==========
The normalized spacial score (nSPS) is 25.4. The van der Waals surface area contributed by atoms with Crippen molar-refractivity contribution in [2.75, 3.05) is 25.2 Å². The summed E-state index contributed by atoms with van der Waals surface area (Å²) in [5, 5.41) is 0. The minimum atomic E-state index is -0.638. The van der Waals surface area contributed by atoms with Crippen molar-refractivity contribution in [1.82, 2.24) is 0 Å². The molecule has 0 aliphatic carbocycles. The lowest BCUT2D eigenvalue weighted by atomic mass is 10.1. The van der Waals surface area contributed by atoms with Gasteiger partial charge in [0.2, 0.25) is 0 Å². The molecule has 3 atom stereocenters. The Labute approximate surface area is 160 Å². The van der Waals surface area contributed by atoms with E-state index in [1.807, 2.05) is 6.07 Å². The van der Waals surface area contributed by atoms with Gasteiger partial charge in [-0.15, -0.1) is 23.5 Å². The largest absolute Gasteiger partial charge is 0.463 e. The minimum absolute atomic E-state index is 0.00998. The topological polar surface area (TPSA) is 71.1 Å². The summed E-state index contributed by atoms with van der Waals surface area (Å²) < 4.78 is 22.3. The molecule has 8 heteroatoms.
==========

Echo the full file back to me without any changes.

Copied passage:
The normalized spacial score (nSPS) is 25.4. The van der Waals surface area contributed by atoms with Crippen molar-refractivity contribution in [2.75, 3.05) is 25.2 Å². The summed E-state index contributed by atoms with van der Waals surface area (Å²) in [5, 5.41) is 0. The minimum atomic E-state index is -0.638. The van der Waals surface area contributed by atoms with Crippen molar-refractivity contribution in [1.82, 2.24) is 0 Å². The molecule has 0 aliphatic carbocycles. The lowest BCUT2D eigenvalue weighted by atomic mass is 10.1. The van der Waals surface area contributed by atoms with Gasteiger partial charge in [0.2, 0.25) is 0 Å². The molecule has 3 atom stereocenters. The Labute approximate surface area is 160 Å². The van der Waals surface area contributed by atoms with E-state index in [1.807, 2.05) is 6.07 Å². The van der Waals surface area contributed by atoms with Gasteiger partial charge in [-0.15, -0.1) is 23.5 Å². The largest absolute Gasteiger partial charge is 0.463 e. The minimum absolute atomic E-state index is 0.00998. The topological polar surface area (TPSA) is 71.1 Å². The summed E-state index contributed by atoms with van der Waals surface area (Å²) < 4.78 is 22.3. The molecule has 8 heteroatoms.